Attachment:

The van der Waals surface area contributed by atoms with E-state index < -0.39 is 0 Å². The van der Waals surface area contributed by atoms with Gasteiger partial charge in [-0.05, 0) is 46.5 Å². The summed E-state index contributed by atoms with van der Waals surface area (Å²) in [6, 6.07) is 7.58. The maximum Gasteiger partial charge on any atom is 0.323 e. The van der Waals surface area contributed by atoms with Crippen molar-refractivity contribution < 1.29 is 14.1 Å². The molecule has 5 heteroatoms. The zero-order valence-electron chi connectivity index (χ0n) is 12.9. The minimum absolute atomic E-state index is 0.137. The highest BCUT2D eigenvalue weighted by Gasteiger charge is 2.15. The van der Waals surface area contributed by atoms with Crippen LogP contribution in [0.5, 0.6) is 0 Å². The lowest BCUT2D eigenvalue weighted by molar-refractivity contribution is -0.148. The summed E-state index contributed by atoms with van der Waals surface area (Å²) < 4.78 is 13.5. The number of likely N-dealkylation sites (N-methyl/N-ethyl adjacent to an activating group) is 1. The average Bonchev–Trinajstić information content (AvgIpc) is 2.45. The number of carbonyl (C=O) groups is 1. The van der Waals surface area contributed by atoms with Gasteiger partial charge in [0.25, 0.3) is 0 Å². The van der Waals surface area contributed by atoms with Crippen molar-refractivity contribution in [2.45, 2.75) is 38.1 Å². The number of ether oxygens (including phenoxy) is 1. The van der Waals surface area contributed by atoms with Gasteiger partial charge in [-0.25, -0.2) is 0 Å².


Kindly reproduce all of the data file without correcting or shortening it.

The van der Waals surface area contributed by atoms with E-state index < -0.39 is 0 Å². The van der Waals surface area contributed by atoms with Gasteiger partial charge in [-0.05, 0) is 46.5 Å². The summed E-state index contributed by atoms with van der Waals surface area (Å²) in [6, 6.07) is 7.58. The maximum Gasteiger partial charge on any atom is 0.323 e. The van der Waals surface area contributed by atoms with Crippen molar-refractivity contribution < 1.29 is 14.1 Å². The molecule has 5 heteroatoms. The zero-order valence-electron chi connectivity index (χ0n) is 12.9. The minimum absolute atomic E-state index is 0.137. The highest BCUT2D eigenvalue weighted by Gasteiger charge is 2.15. The van der Waals surface area contributed by atoms with Crippen LogP contribution in [0.5, 0.6) is 0 Å². The lowest BCUT2D eigenvalue weighted by molar-refractivity contribution is -0.148. The summed E-state index contributed by atoms with van der Waals surface area (Å²) < 4.78 is 13.5. The number of likely N-dealkylation sites (N-methyl/N-ethyl adjacent to an activating group) is 1. The average Bonchev–Trinajstić information content (AvgIpc) is 2.45. The number of carbonyl (C=O) groups is 1. The van der Waals surface area contributed by atoms with Gasteiger partial charge in [0.25, 0.3) is 0 Å². The van der Waals surface area contributed by atoms with Crippen molar-refractivity contribution in [2.45, 2.75) is 38.1 Å². The number of ether oxygens (including phenoxy) is 1. The van der Waals surface area contributed by atoms with Gasteiger partial charge in [-0.25, -0.2) is 0 Å².